Property management isn’t always the easiest career, but it can be incredibly rewarding and made easier with the right tools.  There is software available to help property managers stay organized.  Have you found yourself buried in a mountain of scribbled notes and paperwork?  Consider property management software.  Property management software is designed to keep you organized and help your property management company grow.   Software costs can range anywhere from $100-$10,000.  Yes, that's a pretty big range!  With such a wide range available any property management company can utilize software at a cost that is most comfortable.  Here are some things to think about before you decide to purchase property management software:

(1) What’s out there: Before you purchase property management software look into all the different alternatives and what each product can offer your property management company.  Choosing the cheapest alternative might not be the best route.  Look into what pricey products will give you and what the less costly products will give you. 

(2)Assess your needs long before you purchase: Long before you purchase you should fully evaluate your property management company’s needs.  What are the most important qualities your property management software must have?  Why buy software that is complete overkill?  There is no reason and you will end up paying a lot more for features you will not even use.  The software you choose should do the following as far as the basics go:

            -Post rent, management fees and late fees
            -Deal with bank checks and deposits
            -Can easily update your information
            -Has a good interface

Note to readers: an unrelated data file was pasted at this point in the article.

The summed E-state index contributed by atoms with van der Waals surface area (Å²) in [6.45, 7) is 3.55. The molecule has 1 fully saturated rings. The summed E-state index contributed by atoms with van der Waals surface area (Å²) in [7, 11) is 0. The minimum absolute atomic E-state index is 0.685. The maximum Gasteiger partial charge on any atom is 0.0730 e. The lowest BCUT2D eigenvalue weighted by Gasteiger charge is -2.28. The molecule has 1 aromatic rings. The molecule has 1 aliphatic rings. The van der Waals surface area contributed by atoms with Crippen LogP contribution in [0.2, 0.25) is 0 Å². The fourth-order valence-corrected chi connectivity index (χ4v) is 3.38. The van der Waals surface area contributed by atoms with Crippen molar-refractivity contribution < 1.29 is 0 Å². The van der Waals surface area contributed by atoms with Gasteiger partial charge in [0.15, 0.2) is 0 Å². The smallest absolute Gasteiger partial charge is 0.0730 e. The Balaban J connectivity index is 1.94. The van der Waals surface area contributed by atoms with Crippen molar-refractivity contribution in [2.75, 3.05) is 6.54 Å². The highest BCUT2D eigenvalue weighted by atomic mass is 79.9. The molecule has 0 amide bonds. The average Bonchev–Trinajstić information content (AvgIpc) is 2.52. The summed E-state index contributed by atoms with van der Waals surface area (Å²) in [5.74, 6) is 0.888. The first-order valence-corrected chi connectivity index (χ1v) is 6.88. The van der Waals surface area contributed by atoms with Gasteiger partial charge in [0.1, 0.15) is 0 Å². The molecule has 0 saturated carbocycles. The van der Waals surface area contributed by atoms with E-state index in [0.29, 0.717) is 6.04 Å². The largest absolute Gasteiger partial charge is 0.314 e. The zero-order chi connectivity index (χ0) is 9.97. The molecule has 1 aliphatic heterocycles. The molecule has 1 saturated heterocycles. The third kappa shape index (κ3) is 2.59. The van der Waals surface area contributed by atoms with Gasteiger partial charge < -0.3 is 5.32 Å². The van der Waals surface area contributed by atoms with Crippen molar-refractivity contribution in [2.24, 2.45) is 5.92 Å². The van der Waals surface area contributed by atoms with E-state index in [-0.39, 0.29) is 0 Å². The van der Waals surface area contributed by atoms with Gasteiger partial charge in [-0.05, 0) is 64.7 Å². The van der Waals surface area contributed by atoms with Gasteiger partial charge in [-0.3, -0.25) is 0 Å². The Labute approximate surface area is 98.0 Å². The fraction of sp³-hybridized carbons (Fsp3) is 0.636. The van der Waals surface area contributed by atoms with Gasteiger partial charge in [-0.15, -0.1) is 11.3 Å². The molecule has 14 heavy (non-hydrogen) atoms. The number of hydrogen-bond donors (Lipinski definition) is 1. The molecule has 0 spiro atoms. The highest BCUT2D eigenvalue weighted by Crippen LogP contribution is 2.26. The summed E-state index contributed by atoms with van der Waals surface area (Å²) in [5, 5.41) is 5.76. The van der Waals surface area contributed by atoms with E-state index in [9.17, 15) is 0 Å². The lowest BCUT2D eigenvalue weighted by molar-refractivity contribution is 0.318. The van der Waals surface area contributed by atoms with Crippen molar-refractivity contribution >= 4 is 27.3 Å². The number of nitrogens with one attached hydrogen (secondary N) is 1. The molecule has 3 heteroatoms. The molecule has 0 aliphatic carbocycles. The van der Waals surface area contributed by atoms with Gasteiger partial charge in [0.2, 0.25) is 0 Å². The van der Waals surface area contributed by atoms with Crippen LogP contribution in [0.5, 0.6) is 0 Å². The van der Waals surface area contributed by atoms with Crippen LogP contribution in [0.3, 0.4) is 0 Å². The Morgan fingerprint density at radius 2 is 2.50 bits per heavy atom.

-Maintain a separate ledger for tenants and owners

(3) Watch out for hidden costs: Hidden costs are out there so buyer beware.  If you purchase software that is not user friendly you may find yourself paying for support you never planned on needing in the first place.  Hidden costs can potentially break your budget, so make sure you know exactly what you're paying for and how much you're paying before you purchase.

(4) Features: Don’t be fooled into thinking that you need the latest and greatest software on the market today.  There may be cheaper alternatives that get the job done perfectly, but it all depends on the features.  Do some research on what each product provides and compare that with the needs we mentioned assessing in tip #1.  See where the products stack up. 

(5) Be wary of technical support: While most property management software companies do not offer support some do.  However, you must be wary of any property management software companies that do offer technical support as there might be big conditions attached.  Some companies offer free support for a short period of time then charge begin charging a certain dollar amount per minute and that’s where support can really get expensive.  If you know you would like technical support for your product, look for a company that will provide support you can utilize and afford.  

Looking for more tips related to using or buying property management software?  Comment below or contact us.  

Tuesday, November 6, 2012

Handling a Tenant Eviction